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intestacy rules

Rights of spouses and children during an intestacy

Note: This blog was revised by Adin Wagner on August 9, 2021. It was originally published on October 12, 2012.

What rights does the family have when the deceased has no will? Ontario law has evolved both in terms of the common law and the legislation to provide a structure for the inheritance rights of legally married spouses, children and common-law spouses. There is some overlap in those rights and some big differences.

Imagine two scenarios.

  1. John and Jane Murphy who were married 30 years. They had two children Jake and Jill who were 20 and 25 years of age respectively. John dies and has no will.
  2. Next door Fred and Ethel lived together as common law spouses and had two minor children. Fred dies and has no will.


By passing away without having made a will John has died intestate. There are a number of things that Jane, his wife, should consider.

Jane should consult a lawyer and calculate whether she would be better off by making an election under section 5 of the Family Law Act and compare it to Jane’s entitlement under the laws of intestacy. Before making the election Jane has to calculate under which scenario she would receive the greater inheritance.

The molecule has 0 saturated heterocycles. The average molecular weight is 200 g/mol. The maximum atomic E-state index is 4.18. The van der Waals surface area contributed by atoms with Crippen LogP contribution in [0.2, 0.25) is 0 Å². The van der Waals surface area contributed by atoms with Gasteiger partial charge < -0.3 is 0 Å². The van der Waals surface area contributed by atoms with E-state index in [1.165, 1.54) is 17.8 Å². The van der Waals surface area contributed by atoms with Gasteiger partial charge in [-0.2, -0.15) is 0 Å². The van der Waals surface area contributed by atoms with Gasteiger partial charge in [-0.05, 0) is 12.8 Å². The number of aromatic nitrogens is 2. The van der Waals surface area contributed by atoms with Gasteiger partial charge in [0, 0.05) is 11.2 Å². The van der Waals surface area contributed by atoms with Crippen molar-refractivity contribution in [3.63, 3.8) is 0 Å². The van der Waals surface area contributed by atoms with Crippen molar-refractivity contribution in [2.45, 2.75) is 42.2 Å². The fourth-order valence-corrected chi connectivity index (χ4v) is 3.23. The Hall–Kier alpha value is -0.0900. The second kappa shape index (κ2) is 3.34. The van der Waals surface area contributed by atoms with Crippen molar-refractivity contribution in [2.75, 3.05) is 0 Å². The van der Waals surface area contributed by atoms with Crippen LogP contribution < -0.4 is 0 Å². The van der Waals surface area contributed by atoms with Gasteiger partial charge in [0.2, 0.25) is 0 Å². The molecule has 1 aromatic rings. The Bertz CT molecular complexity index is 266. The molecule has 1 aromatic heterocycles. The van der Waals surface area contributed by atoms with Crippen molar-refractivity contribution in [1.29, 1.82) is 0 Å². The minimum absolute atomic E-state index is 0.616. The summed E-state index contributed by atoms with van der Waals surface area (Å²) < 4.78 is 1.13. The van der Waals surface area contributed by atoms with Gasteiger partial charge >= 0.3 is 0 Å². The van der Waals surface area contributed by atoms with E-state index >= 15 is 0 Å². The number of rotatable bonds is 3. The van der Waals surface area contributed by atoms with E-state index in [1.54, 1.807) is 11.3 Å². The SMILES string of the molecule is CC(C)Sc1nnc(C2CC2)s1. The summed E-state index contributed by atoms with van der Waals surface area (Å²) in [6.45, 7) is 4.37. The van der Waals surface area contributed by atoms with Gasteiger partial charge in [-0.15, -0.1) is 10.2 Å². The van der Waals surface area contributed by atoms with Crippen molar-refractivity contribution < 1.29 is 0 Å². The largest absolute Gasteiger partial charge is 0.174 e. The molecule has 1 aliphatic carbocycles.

To exercise this option Jane is essentially saying “instead of my taking my inheritance under the laws of intestacy I want an equalization payment from the estate.” What does that mean? It means that Jane will receive ½ the difference when comparing the net family property of both John and Jane at the date of death. To figure out which option is preferable Jane’s lawyer will have to value both the spouse (Jane) and the deceased’s (John) assets and liabilities. This valuation has to be determined at the date of marriage and the date of death. The former is subtracted from the latter and the difference is divided between the estate and the surviving spouse. This process is called the equalization payment. For example,

  1. let us assume that when they married John’s value (assets – liabilities) was $10,000 and Jane’s was $2,000.
  2. When John died John’s value was $610,000 and Jane’s was $2,000.
  3. John’s net value would be $600,000 ($610,000– -$10,000). Jane’s net value would be $0 ($2,000 – $2,000).
  4. If Jane elected to under section 5 for a division of net family assets she would receive an equalization payment of $300,000.00 which represents ½ the difference between their net values ($600,000.00/2)